After only a few months Inc Design realised that it needed to accommodate larger-format work at a greater capacity to win bigger contracts. The business partners performed extensive research, deciding finally to stay with Roland DG because the Advanced Jet AJ-1000i offered the best throughput possible with its 2.6m width complemented by durable, high quality results. The printer was installed at their premises over Christmas 2007 and it's now in daily use for both indoor and outdoor graphics, on an ever-growing range of flexible materials.

“We looked at flat-bed technology before the purchase of the Pro III, and again when investigating the AJ-1000i, but decided that roll-to-roll was the better choice, offering more in terms of output quality and the range of compatible substrates. Additionally, this machine had a much smaller footprint and a more reasonable capital outlay,” says Byrne.

Hogan explains that investment in the Roland AJ-1000i felt like the next natural step in growing the company. “Although still a very young business, we had reached a stage where we needed to expand capacity and improve turnaround times – we knew from experience that these are the key areas in which the big contracts are won.”

The Roland AdvancedJet AJ-1000i is the larger of the company’s two machines, which are particularly suited to high-volume grand format printing for the durable graphics market. It is complemented by the 1.87m AJ-740i for users who want a narrower option. Its resolution of 720dpi produces near photo quality images and its ability to produce solid colours accurately makes it ideal for display producers and sign-makers. The ink formulation has an outdoor durability of up to 3 years, which can be extended with over-lamination where greater longevity is required.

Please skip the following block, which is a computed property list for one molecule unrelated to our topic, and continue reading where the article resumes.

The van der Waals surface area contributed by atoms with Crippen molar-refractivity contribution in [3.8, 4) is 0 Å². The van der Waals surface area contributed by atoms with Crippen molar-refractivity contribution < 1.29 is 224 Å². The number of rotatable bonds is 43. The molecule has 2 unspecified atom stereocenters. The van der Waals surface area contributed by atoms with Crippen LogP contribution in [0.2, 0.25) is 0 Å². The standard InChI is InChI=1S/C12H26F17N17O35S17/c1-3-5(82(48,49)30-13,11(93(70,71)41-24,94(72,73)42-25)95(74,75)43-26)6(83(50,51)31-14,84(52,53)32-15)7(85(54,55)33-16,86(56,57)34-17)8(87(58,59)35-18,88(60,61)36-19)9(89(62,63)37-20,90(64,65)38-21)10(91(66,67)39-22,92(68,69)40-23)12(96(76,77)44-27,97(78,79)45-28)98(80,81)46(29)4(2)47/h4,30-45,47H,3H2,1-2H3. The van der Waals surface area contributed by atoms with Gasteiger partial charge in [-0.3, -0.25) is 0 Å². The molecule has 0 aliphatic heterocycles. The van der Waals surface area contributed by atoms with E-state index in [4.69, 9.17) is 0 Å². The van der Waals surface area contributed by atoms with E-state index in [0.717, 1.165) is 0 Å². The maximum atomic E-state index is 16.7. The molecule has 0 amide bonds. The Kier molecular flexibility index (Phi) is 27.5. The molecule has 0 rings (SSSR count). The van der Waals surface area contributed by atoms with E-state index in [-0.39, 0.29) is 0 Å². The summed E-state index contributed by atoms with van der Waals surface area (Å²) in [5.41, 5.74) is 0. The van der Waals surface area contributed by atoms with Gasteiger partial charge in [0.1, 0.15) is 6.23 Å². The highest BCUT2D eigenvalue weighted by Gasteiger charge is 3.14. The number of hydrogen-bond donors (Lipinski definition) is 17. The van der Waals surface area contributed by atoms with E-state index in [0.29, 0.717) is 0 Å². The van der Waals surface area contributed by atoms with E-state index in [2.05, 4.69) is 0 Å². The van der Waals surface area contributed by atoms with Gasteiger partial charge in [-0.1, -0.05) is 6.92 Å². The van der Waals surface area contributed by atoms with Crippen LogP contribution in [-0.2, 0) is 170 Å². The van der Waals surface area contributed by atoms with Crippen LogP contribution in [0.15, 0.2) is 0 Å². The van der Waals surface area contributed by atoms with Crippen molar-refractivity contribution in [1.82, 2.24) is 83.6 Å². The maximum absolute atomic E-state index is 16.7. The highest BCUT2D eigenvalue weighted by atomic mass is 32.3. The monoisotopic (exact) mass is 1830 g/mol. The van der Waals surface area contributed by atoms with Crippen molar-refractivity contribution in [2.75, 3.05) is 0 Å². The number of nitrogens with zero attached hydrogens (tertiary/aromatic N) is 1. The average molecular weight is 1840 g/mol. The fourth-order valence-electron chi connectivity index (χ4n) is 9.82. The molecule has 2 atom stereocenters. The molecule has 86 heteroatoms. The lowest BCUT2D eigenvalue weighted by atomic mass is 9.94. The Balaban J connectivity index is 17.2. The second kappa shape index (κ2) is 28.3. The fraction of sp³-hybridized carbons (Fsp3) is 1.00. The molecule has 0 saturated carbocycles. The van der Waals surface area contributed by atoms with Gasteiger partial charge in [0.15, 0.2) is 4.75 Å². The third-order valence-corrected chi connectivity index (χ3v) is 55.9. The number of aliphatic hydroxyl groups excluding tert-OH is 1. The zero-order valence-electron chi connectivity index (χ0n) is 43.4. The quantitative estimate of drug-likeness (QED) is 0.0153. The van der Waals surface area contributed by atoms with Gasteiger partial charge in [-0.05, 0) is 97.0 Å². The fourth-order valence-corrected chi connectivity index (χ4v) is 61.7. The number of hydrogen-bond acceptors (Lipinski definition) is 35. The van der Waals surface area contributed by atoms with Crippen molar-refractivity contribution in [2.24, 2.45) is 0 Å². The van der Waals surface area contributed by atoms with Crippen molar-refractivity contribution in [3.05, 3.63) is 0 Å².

Inc Design’s AJ-1000i has recently benefited from upgrades to its firmware and software, bringing it in line with Roland’s latest product releases. Other key updates include the newly-designed spare ink reservoir and the ability to change the calibration of the machine while it is printing. Byrne and Hogan are quick to promote that this allows for fast adjustments, reduces media waste and prevents time-consuming stopping and starting.